Facebook adds suicide prevention tool
SAN FRANCISCO — Facebook is providing a new way for US or Canadian members of the leading online social network to summon help for friends who may be thinking of ending their lives.
A tool rolled out by Facebook lets people report suicidal comments posted by friends, who will immediately be sent email messages urging them to call a hotline or click on a link to start a chat session with a crisis counselor.
A National Suicide Prevention Lifeline will provide free, confidential counseling at any time of day.
“We’re proud to expand our partnership with Lifeline, and to provide those in crisis with even more options to seek help,” Facebook chief security officer Joe Sullivan said in a release.
“The Lifeline’s commitment to suicide prevention has enabled people on Facebook to get fast, meaningful help when they need it most, and we look forward to continuing our work with them to help save lives,” he added.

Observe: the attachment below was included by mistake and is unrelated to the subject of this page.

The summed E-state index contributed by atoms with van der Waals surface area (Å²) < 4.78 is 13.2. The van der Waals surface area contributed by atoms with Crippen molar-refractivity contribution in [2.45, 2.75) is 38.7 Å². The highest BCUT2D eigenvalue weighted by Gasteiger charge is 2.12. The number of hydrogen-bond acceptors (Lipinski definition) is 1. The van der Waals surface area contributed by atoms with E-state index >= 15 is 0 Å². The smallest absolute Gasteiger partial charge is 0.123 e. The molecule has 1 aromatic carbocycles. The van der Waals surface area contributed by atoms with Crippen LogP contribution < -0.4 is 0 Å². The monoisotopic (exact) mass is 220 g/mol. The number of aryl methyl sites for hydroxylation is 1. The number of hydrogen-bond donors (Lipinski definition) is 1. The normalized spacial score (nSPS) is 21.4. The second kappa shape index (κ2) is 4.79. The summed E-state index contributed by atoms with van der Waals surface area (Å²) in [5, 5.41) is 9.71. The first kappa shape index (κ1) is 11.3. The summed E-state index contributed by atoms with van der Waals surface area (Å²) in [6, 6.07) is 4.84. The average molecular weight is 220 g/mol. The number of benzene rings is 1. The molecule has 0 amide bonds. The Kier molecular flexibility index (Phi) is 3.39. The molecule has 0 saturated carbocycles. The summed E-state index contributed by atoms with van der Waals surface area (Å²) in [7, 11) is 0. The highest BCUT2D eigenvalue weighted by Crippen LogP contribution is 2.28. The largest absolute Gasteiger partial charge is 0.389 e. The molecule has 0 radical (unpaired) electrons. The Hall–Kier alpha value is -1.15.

Lifeline has partnered with California-based Facebook since 2006, according to the organization’s project director John Draper.
“Although the Lifeline on average handles 70,000 calls per month, we have heard from our Facebook fans and others that there are many people in crisis who don’t feel comfortable picking up the phone,” he said.
“This new service provides a way for them to get the help they need in the way they want it.”
Nearly 100 people in the US die daily from suicide, with the annual tally topping 36,000, according to US Surgeon General Regina Benjamin.
“For every person who is murdered, two die by suicide,” Benjamin said in a statement. “Facebook and the Lifeline are to be commended for addressing one of this nation’s most tragic public health problems.”